It’s been one year since Scott Gillingham was elected as Winnipeg’s mayor, and a local political science professor says the former city councillor has created a good rapport with his colleagues at City Hall within that time.
The University of Winnipeg’s Aaron Moore told Global Winnipeg that the heightened tensions within the council chambers near the end of previous mayor Brian Bowman’s administration seem to have cooled down with Gillingham in the big chair.
“There seems to be far less tension on council than there was under Bowman,” Moore said. “Although whether that will continue going forward … I think things were nicer under Bowman when he began as mayor.”
Moore said Gillingham’s ability to work with the newly sworn-in provincial government will be crucial for the city, but he’s already expecting a more cordial relationship between the mayor and new premier Wab Kinew than the famously prickly one between Bowman and former premier Brian Pallister.
“I think the relationship between the two Brians was particularly fraught — I hadn’t actually seen a lot of examples of something that bad for a while,” he said.
“We already saw some thawing when (Heather) Stefanson became premier, but I suspect that Scott Gillingham and Wab Kinew are going to be able to work well, and I think a lot of their priorities are very similar, and I think that’s very important for the city.”
Despite the positive signs over the first 365 days, Moore said there are a number of issues Gillingham and council will have to tackle that are a high priority for Winnipeggers, including the public’s concern over homelessness and the perception of crime in the city.
“I think Scott Gillingham inherited some issues and some of those have become more acute.”
Coun. Sherri Rollins (Fort Rouge—East Fort Garry), who was re-elected a year ago and had previously served on council with Gillingham, said he’s the right leader for the city.
“For me, I still have my colleague Scott Gillingham — he just happens to be mayor now, and that’s a really good thing for Winnipeg,” she said.
“He was very familiar with city hall, very familiar with many components of the team that he is now leading as mayor.”
Rollins praised the mayor’s ability to focus on large-scale issues affecting Winnipeggers while also being able to devote time to more localized community items.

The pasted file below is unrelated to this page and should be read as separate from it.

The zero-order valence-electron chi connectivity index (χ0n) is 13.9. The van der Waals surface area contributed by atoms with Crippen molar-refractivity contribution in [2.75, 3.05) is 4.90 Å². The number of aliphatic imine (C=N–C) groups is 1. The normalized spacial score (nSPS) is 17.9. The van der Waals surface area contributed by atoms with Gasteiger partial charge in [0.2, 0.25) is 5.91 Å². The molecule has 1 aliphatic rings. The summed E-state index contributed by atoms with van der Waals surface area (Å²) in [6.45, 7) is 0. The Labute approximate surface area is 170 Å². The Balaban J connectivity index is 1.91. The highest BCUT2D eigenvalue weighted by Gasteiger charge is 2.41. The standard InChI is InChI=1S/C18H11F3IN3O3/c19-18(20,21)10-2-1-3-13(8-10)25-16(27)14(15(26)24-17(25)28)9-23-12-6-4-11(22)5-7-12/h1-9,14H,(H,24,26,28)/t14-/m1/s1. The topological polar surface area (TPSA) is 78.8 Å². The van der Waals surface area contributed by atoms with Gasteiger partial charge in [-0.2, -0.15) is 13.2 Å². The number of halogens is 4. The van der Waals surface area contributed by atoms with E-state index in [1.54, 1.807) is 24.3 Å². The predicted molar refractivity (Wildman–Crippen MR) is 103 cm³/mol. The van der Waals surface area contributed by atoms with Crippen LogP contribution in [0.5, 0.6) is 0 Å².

“We need a mayor with his eye on the prize of those large rocks, making sure we’re working on community safety, housing, making sure we’re working on ecomomic development and jobs in the city of Winnipeg,” she said. “And he’s doing all of those things.”
Coun. Russ Wyatt (Transcona) is more critical of the job the mayor and council have done in the first 365 days. Wyatt told Global Winnipeg there are a number of issues facing Winnipeggers that have yet to be dealt with.
“The new mayor needs to let everybody know there’s a new sheriff in town and that hasn’t happened,” he said.
“If we’re going to get out of the challenges we’re facing, we have to face them head-on, and we’re not doing them as a council a year in.”
Wyatt said the city needs to take action on traffic congestion, broken-down roads, and the mental health and addiction crisis, among other issues. And while he remains optimistic about working with the new provincial government on some of those files, council needs to take the initiative.
“We must drive creativity in this city, and we’re not doing it, in terms of public policy development, in terms of innovation, in terms of making things happen.
“We as a council could be doing a ton of things to make life better for the citizens of Winnipeg, but we need to have courage. That courage is something that we seem to be lacking here, to have those honest and frank conversations with the citizens of Winnipeg.
“The amazing thing about problems and challenges is they don’t go away, they just get worse and that’s what we’re dealing with here.”
The mayor himself said that while council is undoubtedly going to clash on certain issues, he’s pleased with the way he and the council have been able to work together so far.
“I’m pleased that we’ve tried to change the dial and work more collaboratively, and I think we’ve been able to do that,” Gillingham told Global Winnipeg.
“We’re not always going to agree and nor should we, but I think there’s been more collaboration and working together. … But there’s been some really difficult things that no one can predict.”
Gillingham said he feels confident that the new provincial government will be able to help take on Winnipeg’s homelessness problem going forward. Kinew, he said, seems to be on the same page as to how to approach the issue, and the city has numerous community organizations and agencies engaged in the situation as well.
“We’re committed to working together to make sure we can get more people off the streets into housing with the wraparound supports that are necessary. We’re committed to a housing-first approach,” the mayor said.
“We have to make sure now that we’re all operating on a coordinated approach with one plan, and that includes not only those agencies, … but also the city, and the province, and the federal governments as well.
“I’m looking forward to working with Premier Kinew and minister Bernadette Smith, who will oversee homelessness, addictions and mental health to find ways to work in a coordinated fashion.”